To understand the implications of the Mau Mau lawsuit against the British government, we have to look at Africa's historical relationship to the West and separate the image from the reality. The European "Enlightenment" of the 1600s sought to civilise Africans, introduce reason and logic to them, and equip them with the key to heaven through Christianity. However, the reality underneath this image was one of torture, murder, and slavery. Mukoma Wa Ngugi reports.
AFTER DELAYS CAUSED BY THE OUTBREAK OF VIOLENCE in Kenya following the December 2007 elections, survivors of the Mau Mau war for independence have finally filed a lawsuit against Her Majesty's Government (HMG) for "personal injuries sustained while in detention camps of the Kenya Colonial Government" which operated under the direct authority of HMG during the State of Emergency (1952-60). That the filing of the suit was punctuated by electoral violence, fed by gross inequalities amongst Kenyans, and ethnic tensions that can be traced to British colonialism and today fanned by a greedy national elite--in short, violence arising from the unfulfilled and betrayed aspirations of the Mau Mau--underlines its importance. If the case accomplishes nothing else, let it be to allow Kenyans and the British to boldly stare at and answer to this past that is still very much acting on the present.
To understand all the implications of the Mau Mau lawsuit, we have to look at Africa's historical relationship to the West and separate the image from the reality. The European "Enlightenment" of the 1600s sought to civilise Africans, introduce reason and logic to them, and equip them with the key to heaven through Christianity. The reality underneath this image, however, was one of torture, murder, and slavery. Later, colonialism used the image of a gentle stewardship guiding Africans along until they were "civilised". The reality was landlessness, torture and dehumanisation, internment of whole populations, outright murder, and mass killings.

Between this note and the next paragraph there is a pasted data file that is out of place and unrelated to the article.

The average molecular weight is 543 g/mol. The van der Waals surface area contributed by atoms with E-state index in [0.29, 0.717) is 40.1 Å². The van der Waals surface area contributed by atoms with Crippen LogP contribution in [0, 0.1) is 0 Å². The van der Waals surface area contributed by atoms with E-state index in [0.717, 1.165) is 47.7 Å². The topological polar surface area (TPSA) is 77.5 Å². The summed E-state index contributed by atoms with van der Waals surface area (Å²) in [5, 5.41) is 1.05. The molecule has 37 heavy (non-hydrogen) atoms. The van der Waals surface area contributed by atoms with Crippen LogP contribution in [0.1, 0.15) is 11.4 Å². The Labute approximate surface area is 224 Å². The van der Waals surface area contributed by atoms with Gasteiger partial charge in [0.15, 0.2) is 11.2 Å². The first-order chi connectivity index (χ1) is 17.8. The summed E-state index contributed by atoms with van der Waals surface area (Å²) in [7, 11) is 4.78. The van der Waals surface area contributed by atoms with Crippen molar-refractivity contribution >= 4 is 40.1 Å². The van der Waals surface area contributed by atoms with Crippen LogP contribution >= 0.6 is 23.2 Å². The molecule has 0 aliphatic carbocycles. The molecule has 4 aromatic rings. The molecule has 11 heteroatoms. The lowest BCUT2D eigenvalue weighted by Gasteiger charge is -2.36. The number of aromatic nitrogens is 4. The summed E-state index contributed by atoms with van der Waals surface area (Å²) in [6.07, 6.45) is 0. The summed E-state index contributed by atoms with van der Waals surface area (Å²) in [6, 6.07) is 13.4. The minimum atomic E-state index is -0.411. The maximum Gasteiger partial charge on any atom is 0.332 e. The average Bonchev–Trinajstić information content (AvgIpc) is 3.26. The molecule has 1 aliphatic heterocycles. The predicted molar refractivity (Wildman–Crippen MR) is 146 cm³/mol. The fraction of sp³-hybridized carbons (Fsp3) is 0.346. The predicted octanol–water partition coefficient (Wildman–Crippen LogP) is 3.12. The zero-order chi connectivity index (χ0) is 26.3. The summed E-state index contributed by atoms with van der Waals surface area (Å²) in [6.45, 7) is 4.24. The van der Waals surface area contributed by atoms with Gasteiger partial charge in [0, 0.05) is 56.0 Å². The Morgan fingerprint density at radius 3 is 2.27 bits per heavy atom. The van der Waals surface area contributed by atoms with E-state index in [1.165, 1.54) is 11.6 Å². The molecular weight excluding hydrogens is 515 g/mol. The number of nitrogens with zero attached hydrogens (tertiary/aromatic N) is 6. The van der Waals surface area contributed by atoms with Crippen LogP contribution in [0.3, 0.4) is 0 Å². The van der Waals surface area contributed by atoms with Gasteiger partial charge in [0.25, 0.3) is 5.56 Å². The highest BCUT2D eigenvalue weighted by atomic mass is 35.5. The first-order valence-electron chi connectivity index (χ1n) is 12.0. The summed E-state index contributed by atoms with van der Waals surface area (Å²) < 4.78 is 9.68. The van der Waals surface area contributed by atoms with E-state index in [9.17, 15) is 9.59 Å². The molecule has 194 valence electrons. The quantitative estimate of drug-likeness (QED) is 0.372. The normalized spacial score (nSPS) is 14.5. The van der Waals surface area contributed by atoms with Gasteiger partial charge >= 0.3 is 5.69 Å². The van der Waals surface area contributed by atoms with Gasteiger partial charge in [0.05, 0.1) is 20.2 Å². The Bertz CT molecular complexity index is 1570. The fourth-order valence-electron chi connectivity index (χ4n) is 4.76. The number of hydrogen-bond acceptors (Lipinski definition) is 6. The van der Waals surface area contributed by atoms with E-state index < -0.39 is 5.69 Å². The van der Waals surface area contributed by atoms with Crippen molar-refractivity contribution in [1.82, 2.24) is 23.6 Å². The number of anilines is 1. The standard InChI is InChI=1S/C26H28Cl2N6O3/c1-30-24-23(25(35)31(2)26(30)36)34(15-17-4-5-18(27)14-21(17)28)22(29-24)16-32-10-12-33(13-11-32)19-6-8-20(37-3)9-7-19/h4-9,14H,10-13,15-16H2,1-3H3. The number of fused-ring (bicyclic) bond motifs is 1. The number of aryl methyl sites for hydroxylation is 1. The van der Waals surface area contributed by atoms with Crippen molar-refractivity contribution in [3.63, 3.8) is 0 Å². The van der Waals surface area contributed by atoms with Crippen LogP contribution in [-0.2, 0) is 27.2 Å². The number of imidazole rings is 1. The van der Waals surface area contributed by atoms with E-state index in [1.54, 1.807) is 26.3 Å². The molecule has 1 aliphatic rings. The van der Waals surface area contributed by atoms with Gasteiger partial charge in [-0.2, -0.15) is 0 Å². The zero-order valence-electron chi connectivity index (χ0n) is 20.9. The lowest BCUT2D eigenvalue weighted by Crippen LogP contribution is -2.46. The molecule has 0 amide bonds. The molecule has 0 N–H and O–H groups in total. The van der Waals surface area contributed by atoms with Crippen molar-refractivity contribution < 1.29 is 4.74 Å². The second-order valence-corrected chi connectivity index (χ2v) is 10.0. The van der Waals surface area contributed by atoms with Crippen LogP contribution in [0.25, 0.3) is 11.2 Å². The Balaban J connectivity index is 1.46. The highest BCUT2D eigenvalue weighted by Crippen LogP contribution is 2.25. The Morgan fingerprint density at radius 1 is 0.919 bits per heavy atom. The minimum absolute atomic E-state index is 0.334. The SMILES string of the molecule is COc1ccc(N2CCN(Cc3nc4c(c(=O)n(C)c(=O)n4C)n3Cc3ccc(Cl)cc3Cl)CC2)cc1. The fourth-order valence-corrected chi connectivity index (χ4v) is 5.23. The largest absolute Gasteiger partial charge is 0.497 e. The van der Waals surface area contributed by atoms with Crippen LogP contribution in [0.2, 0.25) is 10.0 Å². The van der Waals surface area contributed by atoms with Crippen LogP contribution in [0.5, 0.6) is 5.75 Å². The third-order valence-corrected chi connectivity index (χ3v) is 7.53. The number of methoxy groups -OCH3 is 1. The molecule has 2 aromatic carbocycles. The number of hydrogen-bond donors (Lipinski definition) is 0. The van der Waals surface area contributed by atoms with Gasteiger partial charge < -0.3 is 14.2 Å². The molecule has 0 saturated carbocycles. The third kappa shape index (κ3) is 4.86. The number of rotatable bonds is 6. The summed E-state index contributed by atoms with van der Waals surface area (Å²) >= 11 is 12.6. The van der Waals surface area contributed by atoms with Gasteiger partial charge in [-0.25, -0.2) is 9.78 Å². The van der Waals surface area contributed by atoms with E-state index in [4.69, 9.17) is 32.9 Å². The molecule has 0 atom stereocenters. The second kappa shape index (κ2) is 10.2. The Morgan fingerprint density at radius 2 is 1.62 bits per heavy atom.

For the Westerners and Africans alike who have sought comfort in the images of a benign colonising mission, the reality is well documented. Adam Hochschild, writing in King Leopold's Ghost, estimates that 5 to 10 million Africans in Congo died as a direct result of Belgian colonisation in the Congo in the late 1800s and early 1900s. And the chopping off of hands, quite literally, was a form of public control.
In Namibia, 65,000 Herero (80% of the total Herero population) were systematically eliminated by the Germans between 1904 and 1907. In Algeria, during the War of Independence (1954 to 1962), the French routinely tortured and "disappeared" FLN freedom fighters. These random examples illustrate an alarmingly simple principle: One nation cannot occupy another and seek to control its resources without detaining, torturing, assassinating, and terrorising the occupied. Take Iraq, Afghanistan, and Palestine today, and you will see the same principle in operation. In Kenya, British colonialism followed this same principle. Caroline Elkins' Imperial Reckoning: The Untold Story of Britain's Gulag and David Anderson's Histories Of The Hanged: The Dirty War In Kenya document the tortures, hangings rushed through kangaroo courts, detention camps, internments, and assassinations, not to mention psychological warfare through fear and intimidation, that came with colonialism.
Independence, however, did not come with justice for Kenyans--certainly not for the Mau Mau veterans. President Jomo Kenyatta, even before being sworn in as president in 1963, had denounced the Mau Mau as terrorists. Contrary to British propaganda, Kenyatta was never a member of the Mau Mau.
In a 2007 interview, Muthoni Wanyeki, executive director of the Kenya Human Rights Commission (KHRC), said that: "On coming to power, [Kenyatta] proceeded, through the land ownership policies [and practices] of his government [and himself], to betray everything that the Mau Mau had stood for and to entrench the landholding patterns established under the colony. …